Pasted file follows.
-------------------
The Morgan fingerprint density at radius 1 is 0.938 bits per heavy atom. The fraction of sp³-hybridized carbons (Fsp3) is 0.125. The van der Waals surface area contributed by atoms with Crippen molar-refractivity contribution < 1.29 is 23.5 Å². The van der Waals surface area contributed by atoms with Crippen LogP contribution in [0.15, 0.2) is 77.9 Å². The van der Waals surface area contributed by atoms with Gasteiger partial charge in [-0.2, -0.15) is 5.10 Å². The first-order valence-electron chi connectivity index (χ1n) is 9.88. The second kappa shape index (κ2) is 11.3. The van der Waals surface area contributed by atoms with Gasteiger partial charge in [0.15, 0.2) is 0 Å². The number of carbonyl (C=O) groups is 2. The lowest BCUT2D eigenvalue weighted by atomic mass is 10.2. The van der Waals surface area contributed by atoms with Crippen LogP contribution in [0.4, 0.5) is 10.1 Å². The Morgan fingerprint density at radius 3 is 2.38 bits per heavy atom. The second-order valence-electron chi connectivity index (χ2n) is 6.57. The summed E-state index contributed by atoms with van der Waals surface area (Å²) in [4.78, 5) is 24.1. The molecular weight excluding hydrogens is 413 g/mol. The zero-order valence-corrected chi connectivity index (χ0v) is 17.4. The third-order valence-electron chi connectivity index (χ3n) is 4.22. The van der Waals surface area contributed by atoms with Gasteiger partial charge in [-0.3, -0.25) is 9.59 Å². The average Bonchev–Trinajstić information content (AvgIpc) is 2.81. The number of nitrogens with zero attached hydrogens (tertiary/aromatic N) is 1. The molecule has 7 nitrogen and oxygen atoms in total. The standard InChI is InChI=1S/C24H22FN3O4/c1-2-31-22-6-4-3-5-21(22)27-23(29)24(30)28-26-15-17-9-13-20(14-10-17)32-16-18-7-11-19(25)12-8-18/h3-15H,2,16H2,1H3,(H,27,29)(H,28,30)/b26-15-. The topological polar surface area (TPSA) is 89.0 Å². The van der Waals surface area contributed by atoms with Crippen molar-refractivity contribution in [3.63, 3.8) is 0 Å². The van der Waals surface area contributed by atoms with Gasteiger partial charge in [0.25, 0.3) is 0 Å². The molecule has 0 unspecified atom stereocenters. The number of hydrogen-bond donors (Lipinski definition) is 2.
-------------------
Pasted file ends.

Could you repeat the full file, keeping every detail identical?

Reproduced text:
The Morgan fingerprint density at radius 1 is 0.938 bits per heavy atom. The fraction of sp³-hybridized carbons (Fsp3) is 0.125. The van der Waals surface area contributed by atoms with Crippen molar-refractivity contribution < 1.29 is 23.5 Å². The van der Waals surface area contributed by atoms with Crippen LogP contribution in [0.15, 0.2) is 77.9 Å². The van der Waals surface area contributed by atoms with Gasteiger partial charge in [-0.2, -0.15) is 5.10 Å². The first-order valence-electron chi connectivity index (χ1n) is 9.88. The second kappa shape index (κ2) is 11.3. The van der Waals surface area contributed by atoms with Gasteiger partial charge in [0.15, 0.2) is 0 Å². The number of carbonyl (C=O) groups is 2. The lowest BCUT2D eigenvalue weighted by atomic mass is 10.2. The van der Waals surface area contributed by atoms with Crippen LogP contribution in [0.4, 0.5) is 10.1 Å². The Morgan fingerprint density at radius 3 is 2.38 bits per heavy atom. The second-order valence-electron chi connectivity index (χ2n) is 6.57. The summed E-state index contributed by atoms with van der Waals surface area (Å²) in [4.78, 5) is 24.1. The molecular weight excluding hydrogens is 413 g/mol. The zero-order valence-corrected chi connectivity index (χ0v) is 17.4. The third-order valence-electron chi connectivity index (χ3n) is 4.22. The van der Waals surface area contributed by atoms with Gasteiger partial charge in [-0.3, -0.25) is 9.59 Å². The average Bonchev–Trinajstić information content (AvgIpc) is 2.81. The number of nitrogens with zero attached hydrogens (tertiary/aromatic N) is 1. The molecule has 7 nitrogen and oxygen atoms in total. The standard InChI is InChI=1S/C24H22FN3O4/c1-2-31-22-6-4-3-5-21(22)27-23(29)24(30)28-26-15-17-9-13-20(14-10-17)32-16-18-7-11-19(25)12-8-18/h3-15H,2,16H2,1H3,(H,27,29)(H,28,30)/b26-15-. The topological polar surface area (TPSA) is 89.0 Å². The van der Waals surface area contributed by atoms with Crippen molar-refractivity contribution in [3.63, 3.8) is 0 Å². The van der Waals surface area contributed by atoms with Gasteiger partial charge in [0.25, 0.3) is 0 Å². The molecule has 0 unspecified atom stereocenters. The number of hydrogen-bond donors (Lipinski definition) is 2.